Yarmouth is a ferry port and full of quaint art shops and cafes so a tea stop was in order whilst the rain started up again.
Crossing the bridge into the Freshwater area you sense a change in the atmosphere as our taxi driver this morning described this area as “a Sunday afternoon at 2pm in 1974”. We were now strolling through country parks and holiday parks – I got my first glimpse of The Needles, which I am very excited to visit tomorrow on our short 7 mile day.
The path heads down into Totland, our pick up point for today. As we dropped down off the cliff path to the beach the sun really came out so now we sit at another cafe, looking out to Hurst Castle on the mainland, eating ice-cream.
The rest of the week promises fine weather and a turn away from the mainland looking out into the channel as we reach the south side of the island.
Totland to Freshwater Bay
Today was the day I was really looking forward to and when the long IW8 itinerary with its short walking days really comes into its own. Today’s walk is only 7 miles, out to the Needles along the north coast of the island then back along the south coast.
After getting dropped back at Totland pier we climbed the cliff stairs and path up to the headland and now the views start to get really spectacular. Finally the island is experiencing more seasonal weather and it was blue skies and a soft breeze all day. The needles headland is a mix of common land and National Trust, so there is no more ducking inland to walk around private properties.
I had already made it clear that today was a day for fun, the Needles is a big tourist attraction with all the shops, cafes, and a chair lift as well as boat rides. We had plenty of time to stop and enjoy ourselves as today we were walking back to our accommodation. No more transfers required on this itinerary now.
At The Needles we paid for the return chairlift, (£8 per adult) I’ve never been on a chair lift before, not coming from a skiing family, I loved it! It takes you down to Alum Bay where the cliffs reveal streaks of orange, white, red and brown sand it is famous for. Down at the beach we had lunch and I had another paddle in the glistening warm blue sea. You could mistake this for the Mediterranean.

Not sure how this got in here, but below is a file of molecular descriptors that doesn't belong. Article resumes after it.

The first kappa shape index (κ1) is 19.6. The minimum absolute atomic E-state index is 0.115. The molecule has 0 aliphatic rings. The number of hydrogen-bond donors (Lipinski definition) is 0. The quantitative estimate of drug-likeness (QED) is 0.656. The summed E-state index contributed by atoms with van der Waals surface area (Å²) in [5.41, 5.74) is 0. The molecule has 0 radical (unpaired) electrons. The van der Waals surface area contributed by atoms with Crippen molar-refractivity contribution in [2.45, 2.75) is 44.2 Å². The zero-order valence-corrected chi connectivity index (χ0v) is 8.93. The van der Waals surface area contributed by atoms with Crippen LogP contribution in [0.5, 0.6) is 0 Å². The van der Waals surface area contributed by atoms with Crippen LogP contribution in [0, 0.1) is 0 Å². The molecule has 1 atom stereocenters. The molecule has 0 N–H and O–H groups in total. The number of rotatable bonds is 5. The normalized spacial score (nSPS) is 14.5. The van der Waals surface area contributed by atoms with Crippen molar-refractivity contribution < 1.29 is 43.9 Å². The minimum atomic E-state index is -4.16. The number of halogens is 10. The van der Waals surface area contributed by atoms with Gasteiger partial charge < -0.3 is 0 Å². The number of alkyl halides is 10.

From the beach you can take either a RIB or more gentle cruise boat around the Needles. My chronic motion sickness wouldn’t allow me but it looked very popular.
Back up the chairlift, fuelled with ice creams and loaded with some small souvenirs (we collect fridge magnets), we set off a little further along the headland to the Needles themselves and to The Old Battery. This is off the coast path, which cuts past the coast guard station, but is well worth a visit (especially if you can get in free as a national trust member) to get a closer view of the Needles and their light house. Our host at our accommodation had given us the tip to go down the winding staircase to the search light post which takes you through a man-made tunnel to pop out on the side of the cliff over the Needles.
Rejoining the path we now had open grasslands up to the Tennyson monument of Tennyson Down and then a lovely downhill into Freshwater Bay where we were greeted by families enjoying a sandy beach, cafes, more ice cream and another set of sea stacks.
We could see tomorrow’s walk which looks wonderful, looking out over the channel as it follows the cliffs of the south coast. I’m hoping for some good star gazing in the evening.
Freshwater Bay to Chale
Today started with a discussion about the definition of undulating. We could see our walk ahead of us and I certainly wouldn’t describe it as hilly, but nor is it a flat coastal walk like the east coast of Northumberland or Norfolk. White then orange cliffs lay ahead of us. Hilly is Yorkshire Dales, the easier Lake District routes, maybe bits of the Pennine Way. These were cliffs, undulating, and thankfully not going up and down to beaches on endless steps like the South West Coast Path (no paddle for me today).
This section from Freshwater to Chale is all cliff walks, almost always looking down on the sea and is along exposed grassy and chalky paths. Having married into a fair skinned family I was ordering hats, sunglasses and a tidal wave of sunscreen on them all. This is not a day to have forgotten a spot of skin to cream or your hat!